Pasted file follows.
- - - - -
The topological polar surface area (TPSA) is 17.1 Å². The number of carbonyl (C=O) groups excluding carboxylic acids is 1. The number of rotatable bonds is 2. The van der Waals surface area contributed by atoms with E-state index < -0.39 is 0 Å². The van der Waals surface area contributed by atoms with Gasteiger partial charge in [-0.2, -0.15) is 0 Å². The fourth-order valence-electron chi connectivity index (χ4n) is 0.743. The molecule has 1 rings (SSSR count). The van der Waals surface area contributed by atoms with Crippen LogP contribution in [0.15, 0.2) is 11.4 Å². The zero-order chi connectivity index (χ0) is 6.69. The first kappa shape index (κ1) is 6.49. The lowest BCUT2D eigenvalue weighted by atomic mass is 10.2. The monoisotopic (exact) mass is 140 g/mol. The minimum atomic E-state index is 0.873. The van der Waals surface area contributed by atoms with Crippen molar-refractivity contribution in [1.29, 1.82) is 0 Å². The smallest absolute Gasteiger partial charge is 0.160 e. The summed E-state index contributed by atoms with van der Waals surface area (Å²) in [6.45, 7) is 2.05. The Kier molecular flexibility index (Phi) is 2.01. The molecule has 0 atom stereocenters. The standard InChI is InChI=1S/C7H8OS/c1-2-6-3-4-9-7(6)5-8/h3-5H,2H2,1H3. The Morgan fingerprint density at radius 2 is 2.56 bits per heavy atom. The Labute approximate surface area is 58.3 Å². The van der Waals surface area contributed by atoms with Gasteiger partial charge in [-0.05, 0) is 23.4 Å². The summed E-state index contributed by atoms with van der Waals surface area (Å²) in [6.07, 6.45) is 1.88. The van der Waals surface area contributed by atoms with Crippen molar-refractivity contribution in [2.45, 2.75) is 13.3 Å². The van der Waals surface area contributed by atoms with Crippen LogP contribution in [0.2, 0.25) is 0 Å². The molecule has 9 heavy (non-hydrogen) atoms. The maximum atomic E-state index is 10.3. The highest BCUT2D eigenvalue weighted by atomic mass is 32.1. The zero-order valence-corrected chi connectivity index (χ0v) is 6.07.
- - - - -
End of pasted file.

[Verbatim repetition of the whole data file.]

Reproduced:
The topological polar surface area (TPSA) is 17.1 Å². The number of carbonyl (C=O) groups excluding carboxylic acids is 1. The number of rotatable bonds is 2. The van der Waals surface area contributed by atoms with E-state index < -0.39 is 0 Å². The van der Waals surface area contributed by atoms with Gasteiger partial charge in [-0.2, -0.15) is 0 Å². The fourth-order valence-electron chi connectivity index (χ4n) is 0.743. The molecule has 1 rings (SSSR count). The van der Waals surface area contributed by atoms with Crippen LogP contribution in [0.15, 0.2) is 11.4 Å². The zero-order chi connectivity index (χ0) is 6.69. The first kappa shape index (κ1) is 6.49. The lowest BCUT2D eigenvalue weighted by atomic mass is 10.2. The monoisotopic (exact) mass is 140 g/mol. The minimum atomic E-state index is 0.873. The van der Waals surface area contributed by atoms with Crippen molar-refractivity contribution in [1.29, 1.82) is 0 Å². The smallest absolute Gasteiger partial charge is 0.160 e. The summed E-state index contributed by atoms with van der Waals surface area (Å²) in [6.45, 7) is 2.05. The Kier molecular flexibility index (Phi) is 2.01. The molecule has 0 atom stereocenters. The standard InChI is InChI=1S/C7H8OS/c1-2-6-3-4-9-7(6)5-8/h3-5H,2H2,1H3. The Morgan fingerprint density at radius 2 is 2.56 bits per heavy atom. The Labute approximate surface area is 58.3 Å². The van der Waals surface area contributed by atoms with Gasteiger partial charge in [-0.05, 0) is 23.4 Å². The summed E-state index contributed by atoms with van der Waals surface area (Å²) in [6.07, 6.45) is 1.88. The van der Waals surface area contributed by atoms with Crippen molar-refractivity contribution in [2.45, 2.75) is 13.3 Å². The van der Waals surface area contributed by atoms with Crippen LogP contribution in [0.2, 0.25) is 0 Å². The molecule has 9 heavy (non-hydrogen) atoms. The maximum atomic E-state index is 10.3. The highest BCUT2D eigenvalue weighted by atomic mass is 32.1. The zero-order valence-corrected chi connectivity index (χ0v) is 6.07.